The Australian Bureau of Statistics describes a disability as ‘any limitation, restriction or impairment, which has lasted, or is likely to last, for at least six months.’ According to their 2012 Survey of Disability, Ageing and Carers (SDAC), more than four million Australians are affected by a disability. That equates to 18.5% of the population or nearly one in five people living in Australia.
While reading fellow ESSA contributor Joey Moloney’s article I came across the under-consumption paradox. This was something that I had grappled with before in trying to reconcile the microeconomic lessons about price floors and the minimum wage with macroeconomic lessons about aggregate income and expenditure and the Keynesian Cross. It seems many other people have observed this contradiction before, including Karl Marx.
This article aims to provide a brief explanation of some of the key fallacies that Karl Marx observed as inherent in capitalism. The motivation to write this piece was not to endorse the subject matter, but was rather born from a proclivity to explore influential ideas. Before the concepts are presented, there are two important points to be made.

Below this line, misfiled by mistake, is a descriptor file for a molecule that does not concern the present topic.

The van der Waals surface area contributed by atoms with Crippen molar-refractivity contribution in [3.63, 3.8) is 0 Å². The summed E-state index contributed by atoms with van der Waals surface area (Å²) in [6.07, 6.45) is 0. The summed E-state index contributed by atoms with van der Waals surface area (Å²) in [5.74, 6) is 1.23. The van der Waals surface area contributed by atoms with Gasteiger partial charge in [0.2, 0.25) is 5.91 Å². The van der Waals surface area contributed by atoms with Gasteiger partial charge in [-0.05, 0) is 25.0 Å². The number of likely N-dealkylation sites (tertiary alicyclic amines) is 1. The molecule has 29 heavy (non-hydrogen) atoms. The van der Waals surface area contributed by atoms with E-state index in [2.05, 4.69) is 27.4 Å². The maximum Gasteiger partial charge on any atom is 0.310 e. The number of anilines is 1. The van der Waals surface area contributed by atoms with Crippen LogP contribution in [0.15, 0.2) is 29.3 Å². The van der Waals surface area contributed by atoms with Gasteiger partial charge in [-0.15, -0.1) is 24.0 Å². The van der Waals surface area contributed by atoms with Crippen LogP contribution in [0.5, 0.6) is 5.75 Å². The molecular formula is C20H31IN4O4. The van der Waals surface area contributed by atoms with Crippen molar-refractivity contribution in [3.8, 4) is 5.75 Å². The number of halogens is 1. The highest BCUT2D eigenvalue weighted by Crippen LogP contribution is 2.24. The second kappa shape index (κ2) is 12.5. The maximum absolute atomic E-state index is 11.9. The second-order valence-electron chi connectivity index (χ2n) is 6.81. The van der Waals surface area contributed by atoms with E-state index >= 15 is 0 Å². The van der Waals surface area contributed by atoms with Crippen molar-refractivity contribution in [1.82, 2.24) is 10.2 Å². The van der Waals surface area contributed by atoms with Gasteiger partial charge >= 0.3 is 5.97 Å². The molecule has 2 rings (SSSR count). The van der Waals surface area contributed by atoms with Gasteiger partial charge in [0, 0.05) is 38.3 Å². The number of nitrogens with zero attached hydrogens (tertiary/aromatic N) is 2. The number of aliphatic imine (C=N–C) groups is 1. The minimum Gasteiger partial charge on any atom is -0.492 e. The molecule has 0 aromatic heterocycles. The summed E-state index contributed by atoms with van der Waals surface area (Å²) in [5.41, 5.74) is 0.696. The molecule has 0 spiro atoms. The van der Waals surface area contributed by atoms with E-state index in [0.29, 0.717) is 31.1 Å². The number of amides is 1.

Recently China’s president Xi Jinping was quoted in saying that China’s GDP growth will be subdued in the foreseeable future, relative to the rapid growth in the past decade. China’s official newspaper Xinhua has put the internal target at 7.5% p.a. for 2013 from a 7.8% p.a. actual figure achieved in 2012, and many are undoubtedly aware that this is a 13-year record low. Exactly how much has the world’s second largest economy grown by and how has China done it?
What was Kevin Rudd thinking? Seriously. Why would anyone with an ostensibly insatiable desire for reclaiming the prime ministership let the precarious ambience of uncertainty develop to the extent that it did only to then decline an opportunity to challenge? Well, it turns out that Rudd was simply making the ‘optimal’ strategic choice given the circumstances he found himself in.
The leadership saga, for the most part, pertained to two closely related variables: firstly, whether Rudd would challenge Gillard by standing for the leadership in a caucus vote and, secondly, whether a majority of the 100 members eligible to vote in the Labor caucus would back Rudd in a ballot. The relationship between these is that, as was later confirmed, Rudd would only be comfortable challenging if he had a caucus majority and, additionally, the caucus members would only risk switching allegiances if they thought that Rudd would actually run for the leadership (due to the repercussions of supporting the loser in a ballot).
However, despite these two variables being inextricably linked, it’s important to note that other sources of influence further complicated the respective decision-making processes for both Rudd and caucus members.